When was the last time you heard: “This is my daughter/my son in whom I am well pleased”? Roughly translated that means: “You rock. I love what you do. Thank you for caring for my sheep, for feeding them so diligently, for fighting off the bears and lions, for leaving the ninety-nine and going after that one who needs my grace right now.”
The Apostle Paul twice says simply imitate me as I follow Christ.3 A true comparative narrative! Or maybe we need to learn to speak far more deeply and regularly into the model in who were we made. Created in his image—pure Trinitarian theology where the relational model is paramount.
I think we live in a world that desperately needs encouraging, comforting and edifying, to balance the dislocation that comparative narrative causes. We can become pulled down by theological theory and bombarded by public opinion of what our churches and pastoral leadership need to look like. For me, I trust the sovereignty of God. This is his game, his rules and his gifts. If you find yourself struggling to know what this pastoral leadership model is all about, stop comparing yourself to other leaders and just ask yourself this simple question: “How do I love to be led?” Now go try that.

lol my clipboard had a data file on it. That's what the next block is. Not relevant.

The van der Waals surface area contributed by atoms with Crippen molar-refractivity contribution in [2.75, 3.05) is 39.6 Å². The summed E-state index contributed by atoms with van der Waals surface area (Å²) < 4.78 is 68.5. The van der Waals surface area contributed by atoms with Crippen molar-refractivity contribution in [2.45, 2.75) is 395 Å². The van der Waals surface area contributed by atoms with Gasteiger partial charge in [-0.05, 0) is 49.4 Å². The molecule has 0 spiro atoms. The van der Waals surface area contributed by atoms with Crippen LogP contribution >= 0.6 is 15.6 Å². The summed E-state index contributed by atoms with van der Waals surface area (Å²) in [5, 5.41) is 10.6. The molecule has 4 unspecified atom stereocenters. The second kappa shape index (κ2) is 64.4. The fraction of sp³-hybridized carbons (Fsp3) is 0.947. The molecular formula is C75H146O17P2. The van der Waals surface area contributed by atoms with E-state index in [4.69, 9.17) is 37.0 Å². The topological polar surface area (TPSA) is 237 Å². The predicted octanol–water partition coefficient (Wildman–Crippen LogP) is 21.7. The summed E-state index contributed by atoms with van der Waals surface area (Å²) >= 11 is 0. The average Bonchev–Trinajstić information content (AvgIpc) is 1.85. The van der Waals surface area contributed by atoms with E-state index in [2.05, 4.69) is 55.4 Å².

Story: John Peachey
John from The Think Farm is a thought leader, motivational teacher and leadership commentator. He researches, writes and delivers on the style of leadership and communication that drives innovation, engagement and collaboration. He mentors both faith‑based and secular leaders. Contact him at [email protected].
- “Fame the career choice for half of 16-year-olds”, Alison Kershaw: Independent. ind.pn/2xtXpEC.
- “Walter Brueggemann’s Coercive Collectivism”, Mark Tooley: Juicy Ecumenism. bit.ly/2vAyC02.
- 1 Corinthians 1:11; 4:16.
- Who has been the “significant voice” that has most influenced your model of leadership?
- John says, “…we constantly need reminding of who we are in [God’s] pleasure, under his sovereign watchful plan and eye.” Do you know a leader who needs some gentle affirmation that God is well pleased with them? How can you encourage them today?
- How do you love to be led? Does that influence the way you lead others?